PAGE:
tough being a fan

So the Sunrisers Hyderabad, the team I was supporting, lost to the Royal Challengers Bangalore in the very last over. It’s very uncomfortable, painful even, when you are an onlooker and unable to participate, either by physical effort or verbal coaching.

 

I thought Nick was getting more and more depressed and angry with on-field tactics. He complained loudly when Shikhar Dhawan chose to bowl Darren Sammy instead of Irfan Pathan. He fumed at Dale Steyn who seemed to have lost his purpose against AB deVilliers. He got ominously quiet as the game entered the death overs.

 

I had been merrily cheering the boundaries in the first innings, and the wickets in the second. But as the Sunrisers seemed to be losing control of the game, I, too, got quieter and quieter and started withdrawing from the game emotionally. I mean, if they’re going to lose, why get upset? Just stop taking the game seriously and then I won’t feel so bad when the inevitable happens. It’s not like I can actually do anything to change the outcome and I don’t like feeling badly. So why go there?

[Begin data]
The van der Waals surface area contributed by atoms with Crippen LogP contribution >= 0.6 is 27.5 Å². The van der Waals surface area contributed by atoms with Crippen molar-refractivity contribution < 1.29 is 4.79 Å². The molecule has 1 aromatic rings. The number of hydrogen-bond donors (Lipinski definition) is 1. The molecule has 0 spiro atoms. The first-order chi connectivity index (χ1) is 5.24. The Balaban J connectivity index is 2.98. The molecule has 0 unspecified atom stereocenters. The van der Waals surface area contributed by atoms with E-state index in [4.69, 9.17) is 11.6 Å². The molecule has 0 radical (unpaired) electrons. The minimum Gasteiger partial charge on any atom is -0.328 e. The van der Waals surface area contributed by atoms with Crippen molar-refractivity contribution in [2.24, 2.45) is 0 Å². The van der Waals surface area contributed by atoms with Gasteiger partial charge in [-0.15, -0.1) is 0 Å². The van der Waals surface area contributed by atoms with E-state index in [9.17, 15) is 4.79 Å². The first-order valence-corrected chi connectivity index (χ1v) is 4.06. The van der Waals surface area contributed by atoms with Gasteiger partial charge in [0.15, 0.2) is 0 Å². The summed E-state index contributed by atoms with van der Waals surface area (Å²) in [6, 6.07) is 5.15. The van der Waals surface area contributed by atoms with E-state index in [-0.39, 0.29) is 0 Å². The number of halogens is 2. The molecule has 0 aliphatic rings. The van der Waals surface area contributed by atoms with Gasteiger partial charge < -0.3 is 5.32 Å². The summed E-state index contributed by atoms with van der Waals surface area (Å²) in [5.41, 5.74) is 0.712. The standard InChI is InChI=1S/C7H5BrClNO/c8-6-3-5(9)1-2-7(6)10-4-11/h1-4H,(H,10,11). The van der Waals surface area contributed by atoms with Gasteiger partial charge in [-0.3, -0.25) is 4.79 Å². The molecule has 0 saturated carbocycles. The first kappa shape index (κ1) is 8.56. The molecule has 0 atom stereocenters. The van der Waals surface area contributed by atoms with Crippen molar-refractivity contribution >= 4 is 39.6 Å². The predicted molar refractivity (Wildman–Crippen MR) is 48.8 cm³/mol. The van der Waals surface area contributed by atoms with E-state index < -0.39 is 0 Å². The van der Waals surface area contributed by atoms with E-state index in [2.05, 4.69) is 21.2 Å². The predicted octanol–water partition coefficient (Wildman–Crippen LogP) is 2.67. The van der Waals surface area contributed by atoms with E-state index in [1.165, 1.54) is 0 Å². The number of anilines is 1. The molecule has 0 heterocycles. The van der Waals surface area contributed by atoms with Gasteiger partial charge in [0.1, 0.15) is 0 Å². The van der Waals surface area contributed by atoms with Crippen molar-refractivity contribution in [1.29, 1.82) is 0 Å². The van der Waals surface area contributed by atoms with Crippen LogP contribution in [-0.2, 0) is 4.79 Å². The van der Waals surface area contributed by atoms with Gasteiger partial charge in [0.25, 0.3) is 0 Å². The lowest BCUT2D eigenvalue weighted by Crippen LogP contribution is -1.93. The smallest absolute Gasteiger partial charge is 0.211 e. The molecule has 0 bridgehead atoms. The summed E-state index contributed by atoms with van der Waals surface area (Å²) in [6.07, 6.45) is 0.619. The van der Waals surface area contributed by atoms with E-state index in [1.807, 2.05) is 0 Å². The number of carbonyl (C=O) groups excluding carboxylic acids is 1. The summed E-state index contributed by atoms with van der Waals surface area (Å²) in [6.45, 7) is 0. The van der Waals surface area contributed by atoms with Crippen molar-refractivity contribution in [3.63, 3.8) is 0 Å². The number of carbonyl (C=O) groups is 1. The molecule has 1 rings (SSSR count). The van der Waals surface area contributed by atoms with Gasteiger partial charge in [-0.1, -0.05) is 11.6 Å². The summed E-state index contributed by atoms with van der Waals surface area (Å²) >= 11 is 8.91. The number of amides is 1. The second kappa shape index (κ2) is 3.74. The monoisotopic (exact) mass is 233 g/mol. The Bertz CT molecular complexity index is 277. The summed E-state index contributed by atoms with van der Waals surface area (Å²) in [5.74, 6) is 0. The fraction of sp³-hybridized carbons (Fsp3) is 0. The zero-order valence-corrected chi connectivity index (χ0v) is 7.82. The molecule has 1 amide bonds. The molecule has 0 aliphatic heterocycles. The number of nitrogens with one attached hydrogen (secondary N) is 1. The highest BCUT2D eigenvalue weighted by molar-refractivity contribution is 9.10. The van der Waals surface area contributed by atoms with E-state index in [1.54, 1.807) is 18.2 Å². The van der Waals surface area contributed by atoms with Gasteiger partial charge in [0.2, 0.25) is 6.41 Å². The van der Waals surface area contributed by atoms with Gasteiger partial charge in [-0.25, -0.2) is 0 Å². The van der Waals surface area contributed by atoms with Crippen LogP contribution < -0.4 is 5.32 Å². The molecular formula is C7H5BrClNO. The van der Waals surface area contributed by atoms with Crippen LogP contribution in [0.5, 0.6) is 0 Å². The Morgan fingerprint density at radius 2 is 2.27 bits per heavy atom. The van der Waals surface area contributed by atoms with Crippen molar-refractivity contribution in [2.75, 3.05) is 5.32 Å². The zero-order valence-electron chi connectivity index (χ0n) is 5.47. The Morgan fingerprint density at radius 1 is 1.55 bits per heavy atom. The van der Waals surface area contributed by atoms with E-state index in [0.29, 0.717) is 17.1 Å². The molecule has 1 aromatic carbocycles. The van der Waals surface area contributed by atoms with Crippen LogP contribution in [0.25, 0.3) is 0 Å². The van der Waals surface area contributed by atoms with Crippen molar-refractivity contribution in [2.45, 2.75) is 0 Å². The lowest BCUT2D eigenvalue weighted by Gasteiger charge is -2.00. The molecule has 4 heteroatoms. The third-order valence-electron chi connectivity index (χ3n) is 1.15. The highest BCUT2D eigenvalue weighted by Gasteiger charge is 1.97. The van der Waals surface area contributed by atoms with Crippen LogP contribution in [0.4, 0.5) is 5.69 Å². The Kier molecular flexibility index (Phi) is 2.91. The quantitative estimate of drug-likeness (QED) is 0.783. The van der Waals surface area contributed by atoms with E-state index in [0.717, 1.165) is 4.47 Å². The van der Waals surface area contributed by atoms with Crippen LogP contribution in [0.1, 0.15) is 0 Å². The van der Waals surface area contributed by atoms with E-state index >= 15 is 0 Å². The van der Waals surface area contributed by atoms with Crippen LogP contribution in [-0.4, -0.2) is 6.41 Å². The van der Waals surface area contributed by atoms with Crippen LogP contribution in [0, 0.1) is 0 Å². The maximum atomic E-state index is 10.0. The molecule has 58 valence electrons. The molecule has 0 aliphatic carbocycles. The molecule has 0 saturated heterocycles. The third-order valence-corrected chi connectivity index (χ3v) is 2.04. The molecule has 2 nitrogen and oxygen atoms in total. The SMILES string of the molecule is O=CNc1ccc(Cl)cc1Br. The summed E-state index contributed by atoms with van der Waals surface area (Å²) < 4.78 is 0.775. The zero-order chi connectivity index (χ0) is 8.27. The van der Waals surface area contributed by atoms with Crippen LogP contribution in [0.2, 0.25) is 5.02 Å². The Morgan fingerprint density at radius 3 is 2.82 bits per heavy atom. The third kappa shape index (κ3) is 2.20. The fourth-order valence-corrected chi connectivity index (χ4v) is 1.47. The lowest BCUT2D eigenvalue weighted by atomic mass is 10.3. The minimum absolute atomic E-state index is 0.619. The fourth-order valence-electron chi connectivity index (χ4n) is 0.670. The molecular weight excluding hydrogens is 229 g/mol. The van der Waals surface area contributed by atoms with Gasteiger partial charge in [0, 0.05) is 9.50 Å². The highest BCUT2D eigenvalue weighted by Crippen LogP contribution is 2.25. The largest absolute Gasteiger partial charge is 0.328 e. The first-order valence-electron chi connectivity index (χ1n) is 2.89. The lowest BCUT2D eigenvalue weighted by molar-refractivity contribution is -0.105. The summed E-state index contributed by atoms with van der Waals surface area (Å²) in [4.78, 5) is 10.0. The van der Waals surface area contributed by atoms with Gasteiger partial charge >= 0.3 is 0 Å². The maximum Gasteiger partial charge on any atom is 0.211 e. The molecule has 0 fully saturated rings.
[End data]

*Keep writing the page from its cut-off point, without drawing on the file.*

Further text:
So instead, Nick and I get into a tense discussion afterwards because he enjoyed the game, and likes expressing his feelings. It turns out that I was worried that his anger and disappointment might spill over onto me, and the more hopeless our team’s position became, the more my stomach knotted.

 

It’s totally unfair on my part, because he never has and never would take out his feelings on me. It’s old stuff I’m dealing with. It’s being a kid, hearing angry adult voices, and looking for a place to hide in order to stay out of punishment’s range. It’s why loud crowds, even happy ones, make me nervous.

 

I didn’t play sports growing up, and never learned the art of going all out in keen on-field competition and then resuming off-field friendships, and now, as an adult, do I ever wish I had. It’s one of the reasons I love watching the IPL. Right before my eyes, I see guys who usually compete against each other on their national sides, now working cheerfully together inside a franchise. I can see a player work hard to get the wicket of another, and then applaud the batsman as he gets stylishly hit for six.

 

After Nick and I vented, and I decided I needed more practice watching sports together, we went on to play an amazingly fierce game of ping pong.

 

And I won!

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